2. “Resource-Rich Hawaii Depends on Fossil Fuel.” National Public Radio. Aired June 13, 2007.
3. “Dairy Prices Drift Higher in U.S., Globally.” National Public Radio. Aired June 13, 2007.
4. “How Food Finds its Way to Your Plate.” National Public Radio. Aired June 13, 2007.
5. The City Produce Market. www.citymarketla.com. Visited in 2004.
6. “Monitoring Food Imports in the United States.” National Public Radio. Aired June 13, 2007.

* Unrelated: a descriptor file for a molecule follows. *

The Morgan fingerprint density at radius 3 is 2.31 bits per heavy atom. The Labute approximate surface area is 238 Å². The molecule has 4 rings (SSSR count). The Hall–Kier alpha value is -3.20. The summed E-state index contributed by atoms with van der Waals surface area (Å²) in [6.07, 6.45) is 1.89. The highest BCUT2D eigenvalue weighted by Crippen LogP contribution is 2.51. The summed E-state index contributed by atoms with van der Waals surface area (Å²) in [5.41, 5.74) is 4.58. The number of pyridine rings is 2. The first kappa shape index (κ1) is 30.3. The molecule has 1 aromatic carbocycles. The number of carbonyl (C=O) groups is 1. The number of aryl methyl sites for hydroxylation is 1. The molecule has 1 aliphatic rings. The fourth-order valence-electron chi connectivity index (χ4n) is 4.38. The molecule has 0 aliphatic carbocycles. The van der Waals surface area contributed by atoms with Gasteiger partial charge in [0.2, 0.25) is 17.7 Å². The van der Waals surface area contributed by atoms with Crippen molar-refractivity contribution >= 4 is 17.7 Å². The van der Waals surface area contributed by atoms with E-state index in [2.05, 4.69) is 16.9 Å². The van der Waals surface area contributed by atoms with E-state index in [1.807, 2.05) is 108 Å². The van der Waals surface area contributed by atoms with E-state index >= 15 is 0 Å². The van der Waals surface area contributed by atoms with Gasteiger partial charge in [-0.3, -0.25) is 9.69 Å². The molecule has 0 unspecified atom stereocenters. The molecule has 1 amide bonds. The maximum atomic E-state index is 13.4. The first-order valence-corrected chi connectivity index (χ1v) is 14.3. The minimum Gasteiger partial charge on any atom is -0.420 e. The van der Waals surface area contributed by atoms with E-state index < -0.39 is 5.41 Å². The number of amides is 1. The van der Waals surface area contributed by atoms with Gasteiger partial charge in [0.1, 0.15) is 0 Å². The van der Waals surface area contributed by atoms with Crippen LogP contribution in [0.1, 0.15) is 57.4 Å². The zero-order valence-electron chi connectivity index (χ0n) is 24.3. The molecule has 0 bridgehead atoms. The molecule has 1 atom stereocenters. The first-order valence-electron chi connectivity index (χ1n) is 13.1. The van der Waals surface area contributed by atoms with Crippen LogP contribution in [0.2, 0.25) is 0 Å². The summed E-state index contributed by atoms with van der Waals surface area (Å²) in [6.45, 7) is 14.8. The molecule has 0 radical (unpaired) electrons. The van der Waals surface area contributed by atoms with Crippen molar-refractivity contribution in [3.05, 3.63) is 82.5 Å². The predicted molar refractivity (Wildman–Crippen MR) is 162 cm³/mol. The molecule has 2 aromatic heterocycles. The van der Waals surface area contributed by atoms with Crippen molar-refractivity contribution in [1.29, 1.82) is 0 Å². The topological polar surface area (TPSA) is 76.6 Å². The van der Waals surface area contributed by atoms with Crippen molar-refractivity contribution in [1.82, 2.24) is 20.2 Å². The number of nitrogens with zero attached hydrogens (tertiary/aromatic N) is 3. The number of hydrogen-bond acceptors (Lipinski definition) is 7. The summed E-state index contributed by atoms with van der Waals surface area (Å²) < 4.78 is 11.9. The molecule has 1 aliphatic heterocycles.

7. Kingsolver, Barbara, Camille Kingsolver, and Steven L. Hopp. Animal, Vegetable, Miracle: A Year of Food Life.. New York: HarperCollins, 2007.
8. Helm, Susan, PhD. Professor of Nutritional Science, Pepperdine University. Phone Interview. 13 June 2007.
9. Smith, Alisa and J.B. MacKinnon. Plenty, One Man, One Woman, and a Raucous Year of Eating Locally. New York: Harmony Books, 2007.